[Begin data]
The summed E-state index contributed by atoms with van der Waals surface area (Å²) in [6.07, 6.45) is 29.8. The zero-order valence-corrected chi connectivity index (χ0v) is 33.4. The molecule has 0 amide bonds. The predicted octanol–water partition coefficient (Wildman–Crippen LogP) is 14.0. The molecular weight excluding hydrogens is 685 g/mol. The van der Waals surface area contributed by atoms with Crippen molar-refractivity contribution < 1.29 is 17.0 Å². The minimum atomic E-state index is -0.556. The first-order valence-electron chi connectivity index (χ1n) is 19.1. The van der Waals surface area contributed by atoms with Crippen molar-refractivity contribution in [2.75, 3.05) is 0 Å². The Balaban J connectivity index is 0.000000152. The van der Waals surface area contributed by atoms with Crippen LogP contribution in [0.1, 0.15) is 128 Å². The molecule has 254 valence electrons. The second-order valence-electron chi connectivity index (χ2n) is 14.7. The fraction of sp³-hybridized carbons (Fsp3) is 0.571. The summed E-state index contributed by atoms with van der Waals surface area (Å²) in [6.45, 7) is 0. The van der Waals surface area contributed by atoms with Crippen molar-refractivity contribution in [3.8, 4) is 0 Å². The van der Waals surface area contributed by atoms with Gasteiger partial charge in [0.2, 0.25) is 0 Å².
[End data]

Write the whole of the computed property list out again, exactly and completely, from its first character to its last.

The summed E-state index contributed by atoms with van der Waals surface area (Å²) in [6.07, 6.45) is 29.8. The zero-order valence-corrected chi connectivity index (χ0v) is 33.4. The molecule has 0 amide bonds. The predicted octanol–water partition coefficient (Wildman–Crippen LogP) is 14.0. The molecular weight excluding hydrogens is 685 g/mol. The van der Waals surface area contributed by atoms with Crippen molar-refractivity contribution < 1.29 is 17.0 Å². The minimum atomic E-state index is -0.556. The first-order valence-electron chi connectivity index (χ1n) is 19.1. The van der Waals surface area contributed by atoms with Crippen molar-refractivity contribution in [2.75, 3.05) is 0 Å². The Balaban J connectivity index is 0.000000152. The van der Waals surface area contributed by atoms with Crippen LogP contribution in [0.1, 0.15) is 128 Å². The molecule has 254 valence electrons. The second-order valence-electron chi connectivity index (χ2n) is 14.7. The fraction of sp³-hybridized carbons (Fsp3) is 0.571. The summed E-state index contributed by atoms with van der Waals surface area (Å²) in [6.45, 7) is 0. The van der Waals surface area contributed by atoms with Crippen molar-refractivity contribution in [3.8, 4) is 0 Å². The van der Waals surface area contributed by atoms with Gasteiger partial charge in [0.2, 0.25) is 0 Å².